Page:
Big environmental wins in 2022 preview more success for the global climate movement
It’s no secret 2022 was another rough year for the climate movement. Any year we move closer to—yet stay distant from—reaching global net-zero goals is going to be a more difficult year than if polluters, lawmakers, and those in power did the right thing. Occasionally, those exact folks (typically minus the fossil fuel industry; greenwashing doesn’t count!) put the planet and its inhabitants first in spectacular fashion.
One such cause for celebration is the many climate provisions within the Inflation Reduction Act (IRA) that incentivize the further development of renewables, as well as “the $369 billion the bill will allow to be invested in climate solutions, funding projects that tackle drought mitigation and resilience, offering consumers tax credits for new and used electric vehicles, providing funding to rural and marginalized communities to drive additional renewable power development, and providing tax credits for more energy efficient buildings,” that I’ve previously written about.
Also a major win for the U.S. was the establishment of the Office of Environmental Justice and External Civil Rights, which also came from $3 million allocated for it through the IRA.
Environmental justice should be the primary focus in our just transition to renewables and net-zero future and the Environmental Protection Agency (EPA) aims to hold polluters accountable by working alongside frontline communities and environmental justice leaders throughout its 10 offices and more than 200 staff members. The agency will also “incorporate environmental justice into [its] programs, policies, and processes, as allowed by law.” That means working with some of the communities that EPA chief Michael Regan met during his environmental justice tour of the Gulf South, including in Louisiana’s “Cancer Alley.”
A particularly stunning victory for the community of St. James Parish came when the state refused to move forward with an application review of the long-fought Formosa Plastics facility that had been the reason the environmental justice group Rise St. James first organized. No longer will the community be threatened with the prospect of more than 2 million tons of greenhouse gas emissions generated annually by South Louisiana Methanol. Rise St. James will continue its work and I so look forward to the next set of victories they rack up against companies operating without concern for the people they will overburden.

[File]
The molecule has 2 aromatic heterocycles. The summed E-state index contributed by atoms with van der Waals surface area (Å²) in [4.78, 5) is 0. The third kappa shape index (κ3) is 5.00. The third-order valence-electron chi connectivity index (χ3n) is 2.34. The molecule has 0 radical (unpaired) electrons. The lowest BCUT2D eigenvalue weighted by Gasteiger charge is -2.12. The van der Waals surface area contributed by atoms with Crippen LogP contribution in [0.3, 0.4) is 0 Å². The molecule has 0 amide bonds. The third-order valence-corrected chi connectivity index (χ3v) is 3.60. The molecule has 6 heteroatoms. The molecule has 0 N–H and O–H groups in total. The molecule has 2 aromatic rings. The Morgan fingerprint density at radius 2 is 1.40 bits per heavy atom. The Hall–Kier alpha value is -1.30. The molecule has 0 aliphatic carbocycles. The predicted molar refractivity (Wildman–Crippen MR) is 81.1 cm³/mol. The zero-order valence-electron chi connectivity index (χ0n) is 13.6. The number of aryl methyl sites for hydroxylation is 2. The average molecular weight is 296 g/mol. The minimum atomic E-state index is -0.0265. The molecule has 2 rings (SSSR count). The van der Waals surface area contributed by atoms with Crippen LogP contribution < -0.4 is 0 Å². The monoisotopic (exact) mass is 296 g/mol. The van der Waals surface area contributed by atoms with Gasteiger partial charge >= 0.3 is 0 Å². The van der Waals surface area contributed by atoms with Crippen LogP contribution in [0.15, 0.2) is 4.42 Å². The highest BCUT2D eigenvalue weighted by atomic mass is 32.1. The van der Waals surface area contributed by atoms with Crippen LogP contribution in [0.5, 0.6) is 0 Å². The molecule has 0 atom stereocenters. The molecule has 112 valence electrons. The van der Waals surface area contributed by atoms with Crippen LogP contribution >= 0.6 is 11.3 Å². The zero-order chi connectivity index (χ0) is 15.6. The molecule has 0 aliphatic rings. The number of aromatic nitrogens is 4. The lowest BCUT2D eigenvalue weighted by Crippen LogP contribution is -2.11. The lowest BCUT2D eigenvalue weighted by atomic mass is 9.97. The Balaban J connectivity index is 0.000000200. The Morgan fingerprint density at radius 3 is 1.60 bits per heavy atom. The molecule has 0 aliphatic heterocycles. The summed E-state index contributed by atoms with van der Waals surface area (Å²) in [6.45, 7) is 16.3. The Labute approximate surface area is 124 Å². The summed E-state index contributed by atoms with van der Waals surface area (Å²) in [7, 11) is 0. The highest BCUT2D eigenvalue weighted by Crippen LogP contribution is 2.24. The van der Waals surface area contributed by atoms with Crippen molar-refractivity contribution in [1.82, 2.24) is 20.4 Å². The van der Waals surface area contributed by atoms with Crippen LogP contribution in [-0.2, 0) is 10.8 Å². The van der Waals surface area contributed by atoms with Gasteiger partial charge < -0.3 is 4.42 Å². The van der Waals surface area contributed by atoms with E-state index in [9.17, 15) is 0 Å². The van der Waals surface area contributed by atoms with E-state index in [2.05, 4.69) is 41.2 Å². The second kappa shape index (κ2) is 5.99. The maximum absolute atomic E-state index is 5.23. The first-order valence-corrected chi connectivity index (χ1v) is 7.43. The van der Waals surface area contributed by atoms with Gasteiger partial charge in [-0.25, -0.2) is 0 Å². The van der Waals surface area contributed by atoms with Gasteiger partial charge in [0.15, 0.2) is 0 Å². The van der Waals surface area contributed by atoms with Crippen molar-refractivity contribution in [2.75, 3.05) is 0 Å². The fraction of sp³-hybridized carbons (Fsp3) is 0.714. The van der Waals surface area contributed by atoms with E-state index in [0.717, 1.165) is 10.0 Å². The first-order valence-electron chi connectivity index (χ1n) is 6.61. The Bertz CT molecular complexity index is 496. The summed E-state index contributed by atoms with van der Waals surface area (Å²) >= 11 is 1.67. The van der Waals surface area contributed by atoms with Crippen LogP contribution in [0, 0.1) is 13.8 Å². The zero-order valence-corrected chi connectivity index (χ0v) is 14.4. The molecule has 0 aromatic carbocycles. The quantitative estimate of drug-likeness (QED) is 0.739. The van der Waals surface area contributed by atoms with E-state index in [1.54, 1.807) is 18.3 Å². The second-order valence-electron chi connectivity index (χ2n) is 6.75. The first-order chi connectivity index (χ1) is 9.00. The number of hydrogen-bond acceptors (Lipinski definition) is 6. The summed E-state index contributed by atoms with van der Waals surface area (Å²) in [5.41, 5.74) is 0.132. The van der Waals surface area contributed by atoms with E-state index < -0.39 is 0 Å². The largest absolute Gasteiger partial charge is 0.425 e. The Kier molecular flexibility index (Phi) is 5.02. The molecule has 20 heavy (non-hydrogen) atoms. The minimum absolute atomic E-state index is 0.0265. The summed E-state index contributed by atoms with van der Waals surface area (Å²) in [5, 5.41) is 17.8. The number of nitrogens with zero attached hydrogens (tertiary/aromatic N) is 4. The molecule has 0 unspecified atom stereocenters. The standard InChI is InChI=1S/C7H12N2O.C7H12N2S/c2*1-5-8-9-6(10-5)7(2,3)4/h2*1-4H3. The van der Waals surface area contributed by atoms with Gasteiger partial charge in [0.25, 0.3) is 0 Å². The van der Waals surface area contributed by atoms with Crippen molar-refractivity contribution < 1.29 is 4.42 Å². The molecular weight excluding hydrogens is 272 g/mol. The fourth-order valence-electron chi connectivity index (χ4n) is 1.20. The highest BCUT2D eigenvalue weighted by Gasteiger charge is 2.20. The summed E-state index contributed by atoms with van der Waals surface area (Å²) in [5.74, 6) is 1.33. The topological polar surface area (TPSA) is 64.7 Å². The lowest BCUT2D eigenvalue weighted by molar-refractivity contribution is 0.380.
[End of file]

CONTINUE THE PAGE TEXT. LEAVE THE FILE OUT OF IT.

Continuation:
Globally, the world saw the United Nations’ marquee climate conference COP27 establish the first loss and damage fund to assist poorer nations who emit few greenhouse gases yet face some of the most intense climate-worsened disasters. The biodiversity conference COP15 also teed up member countries for a better tomorrow through the adoption of an agreement that ensures the protection of 30% of the planet’s oceans and lands and aims to halt and reverse biodiversity loss. I’m trying not to be as skeptical as I could be that the dozens of countries agreeing to these provisions aren’t going to neglect their duties. It’s a life or death matter, and there is no time to waste when it comes to getting serious about combatting climate change.
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